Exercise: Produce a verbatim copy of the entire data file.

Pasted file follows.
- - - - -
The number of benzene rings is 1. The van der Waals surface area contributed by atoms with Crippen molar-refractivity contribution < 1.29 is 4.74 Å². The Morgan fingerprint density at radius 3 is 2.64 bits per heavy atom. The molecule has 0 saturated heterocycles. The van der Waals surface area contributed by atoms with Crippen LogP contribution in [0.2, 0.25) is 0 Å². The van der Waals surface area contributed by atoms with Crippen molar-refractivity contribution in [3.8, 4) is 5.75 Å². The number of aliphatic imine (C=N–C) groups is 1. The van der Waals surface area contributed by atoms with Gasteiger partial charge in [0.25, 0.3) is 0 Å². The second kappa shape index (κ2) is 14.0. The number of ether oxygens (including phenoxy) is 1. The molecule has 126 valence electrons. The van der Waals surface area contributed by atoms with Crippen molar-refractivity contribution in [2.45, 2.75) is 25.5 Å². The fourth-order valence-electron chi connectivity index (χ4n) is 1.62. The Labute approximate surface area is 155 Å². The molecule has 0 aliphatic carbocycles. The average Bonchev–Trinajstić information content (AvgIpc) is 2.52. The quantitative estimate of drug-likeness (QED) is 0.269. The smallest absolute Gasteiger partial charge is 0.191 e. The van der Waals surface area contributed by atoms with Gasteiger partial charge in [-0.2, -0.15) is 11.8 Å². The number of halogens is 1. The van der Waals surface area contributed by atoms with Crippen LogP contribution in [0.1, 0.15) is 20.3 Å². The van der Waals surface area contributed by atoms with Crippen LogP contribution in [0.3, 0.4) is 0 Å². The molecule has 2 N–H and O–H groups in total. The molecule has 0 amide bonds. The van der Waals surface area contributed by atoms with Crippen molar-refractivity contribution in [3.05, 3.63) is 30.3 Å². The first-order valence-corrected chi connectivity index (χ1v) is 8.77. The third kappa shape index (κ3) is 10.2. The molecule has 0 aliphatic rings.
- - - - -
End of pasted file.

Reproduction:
The number of benzene rings is 1. The van der Waals surface area contributed by atoms with Crippen molar-refractivity contribution < 1.29 is 4.74 Å². The Morgan fingerprint density at radius 3 is 2.64 bits per heavy atom. The molecule has 0 saturated heterocycles. The van der Waals surface area contributed by atoms with Crippen LogP contribution in [0.2, 0.25) is 0 Å². The van der Waals surface area contributed by atoms with Crippen molar-refractivity contribution in [3.8, 4) is 5.75 Å². The number of aliphatic imine (C=N–C) groups is 1. The van der Waals surface area contributed by atoms with Gasteiger partial charge in [0.25, 0.3) is 0 Å². The second kappa shape index (κ2) is 14.0. The number of ether oxygens (including phenoxy) is 1. The molecule has 126 valence electrons. The van der Waals surface area contributed by atoms with Crippen molar-refractivity contribution in [2.45, 2.75) is 25.5 Å². The fourth-order valence-electron chi connectivity index (χ4n) is 1.62. The Labute approximate surface area is 155 Å². The molecule has 0 aliphatic carbocycles. The average Bonchev–Trinajstić information content (AvgIpc) is 2.52. The quantitative estimate of drug-likeness (QED) is 0.269. The smallest absolute Gasteiger partial charge is 0.191 e. The van der Waals surface area contributed by atoms with Gasteiger partial charge in [-0.2, -0.15) is 11.8 Å². The number of halogens is 1. The van der Waals surface area contributed by atoms with Crippen LogP contribution in [0.1, 0.15) is 20.3 Å². The van der Waals surface area contributed by atoms with Crippen LogP contribution in [0.3, 0.4) is 0 Å². The molecule has 2 N–H and O–H groups in total. The molecule has 0 amide bonds. The van der Waals surface area contributed by atoms with Crippen molar-refractivity contribution in [3.05, 3.63) is 30.3 Å². The first-order valence-corrected chi connectivity index (χ1v) is 8.77. The third kappa shape index (κ3) is 10.2. The molecule has 0 aliphatic rings.